An intrepid British investigator continues her war efforts.
September 1940 finds England nightly suffering the horrors of the Blitz. The morning after volunteer ambulance drivers Maisie Dobbs and her best friend, Priscilla Partridge, spend an evening with Catherine Saxon, an American print reporter who hopes to work for Edward R. Murrow, whose radio reports have done so much to change America’s isolationist views, Maisie gets a call from Robbie MacFarlane, whose hush-hush job has required her services before. Acting on the recommendation of American agent Mark Scott, whom Maisie met while spying in Germany, Robbie asks her to investigate a murder—that of Catherine Saxon, whose throat was cut in her own lodgings sometime after her night out with Maisie and Priscilla. Maisie—a widow, nurse, spy, psychologist, and independent enquiry agent—finds Scott strangely uninterested in the case, perhaps because he has his own fish to fry. Maisie’s first look at the body reveals marks of a strangulation attempt, a tiny tattoo of the initials JT, and signs of a prior pregnancy. She interviews Cath’s best friend, Jennifer Barrington, and also the other women living in the house. Cath comes from a wealthy political family. Her father, an isolationist senator who just wanted her to make an advantageous marriage, had virtually cut her off. Jennifer acknowledges that Cath had a child who died while she was reporting in Spain. She can’t name the father, but she does know that Cath has dated an American flying with the RAF and has been visited by other unidentified men. Maisie gets some help from Scott, and their partnership tacks toward romance, but his calculated reserve prevents her from trusting him. After Priscilla is badly burned rescuing several children, Maisie has more time to devote to her investigation, whose disparate clues will lead to a shocking finale.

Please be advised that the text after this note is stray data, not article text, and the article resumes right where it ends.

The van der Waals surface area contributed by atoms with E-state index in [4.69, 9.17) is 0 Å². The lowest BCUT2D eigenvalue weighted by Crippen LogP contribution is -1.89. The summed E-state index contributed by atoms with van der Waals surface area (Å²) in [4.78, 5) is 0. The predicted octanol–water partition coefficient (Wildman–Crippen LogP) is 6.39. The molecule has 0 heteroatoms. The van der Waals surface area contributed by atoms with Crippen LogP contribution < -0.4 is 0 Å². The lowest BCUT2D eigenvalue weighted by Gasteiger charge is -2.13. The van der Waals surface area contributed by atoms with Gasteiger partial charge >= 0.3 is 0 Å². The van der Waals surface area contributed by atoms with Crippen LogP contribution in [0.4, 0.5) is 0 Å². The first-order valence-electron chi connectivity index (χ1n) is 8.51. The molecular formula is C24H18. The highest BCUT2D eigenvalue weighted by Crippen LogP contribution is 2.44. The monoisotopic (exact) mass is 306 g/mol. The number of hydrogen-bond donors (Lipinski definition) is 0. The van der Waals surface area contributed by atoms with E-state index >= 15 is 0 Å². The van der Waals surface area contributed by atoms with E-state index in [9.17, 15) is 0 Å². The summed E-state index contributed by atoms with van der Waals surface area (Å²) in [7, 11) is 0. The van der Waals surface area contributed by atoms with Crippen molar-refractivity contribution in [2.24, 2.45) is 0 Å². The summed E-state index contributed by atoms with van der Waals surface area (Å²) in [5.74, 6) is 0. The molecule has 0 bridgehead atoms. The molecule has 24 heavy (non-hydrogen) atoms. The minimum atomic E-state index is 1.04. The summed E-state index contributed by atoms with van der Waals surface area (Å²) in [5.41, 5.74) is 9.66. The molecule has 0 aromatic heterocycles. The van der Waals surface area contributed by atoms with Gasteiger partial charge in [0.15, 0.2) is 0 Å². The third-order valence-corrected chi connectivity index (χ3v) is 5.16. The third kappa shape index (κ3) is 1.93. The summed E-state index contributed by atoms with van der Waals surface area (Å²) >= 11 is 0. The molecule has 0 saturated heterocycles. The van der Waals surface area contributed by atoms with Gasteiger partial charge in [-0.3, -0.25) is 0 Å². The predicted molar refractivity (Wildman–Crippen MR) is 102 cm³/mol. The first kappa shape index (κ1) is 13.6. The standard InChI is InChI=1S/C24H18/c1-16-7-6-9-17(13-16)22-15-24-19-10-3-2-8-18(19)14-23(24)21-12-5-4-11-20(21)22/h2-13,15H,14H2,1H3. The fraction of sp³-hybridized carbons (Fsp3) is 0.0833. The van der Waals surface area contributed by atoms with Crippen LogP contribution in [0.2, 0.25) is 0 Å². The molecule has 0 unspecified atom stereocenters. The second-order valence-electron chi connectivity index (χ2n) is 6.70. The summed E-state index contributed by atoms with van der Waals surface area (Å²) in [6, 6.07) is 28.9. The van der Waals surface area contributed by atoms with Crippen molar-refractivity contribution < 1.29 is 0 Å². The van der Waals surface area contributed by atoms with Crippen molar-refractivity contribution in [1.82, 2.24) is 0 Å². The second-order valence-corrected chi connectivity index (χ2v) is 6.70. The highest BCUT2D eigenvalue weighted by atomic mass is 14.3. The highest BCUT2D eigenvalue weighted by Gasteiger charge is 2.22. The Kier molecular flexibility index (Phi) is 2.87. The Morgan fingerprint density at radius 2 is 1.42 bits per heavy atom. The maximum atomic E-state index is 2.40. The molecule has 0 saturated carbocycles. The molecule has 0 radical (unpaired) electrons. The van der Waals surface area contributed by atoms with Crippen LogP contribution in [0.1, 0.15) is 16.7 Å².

Winspear (To Die but Once, 2018, etc.) advances Maisie’s inspiring activities, highlights the bravery of an embattled people during the Second World War, and intimates that lessons from that period have yet to be learned.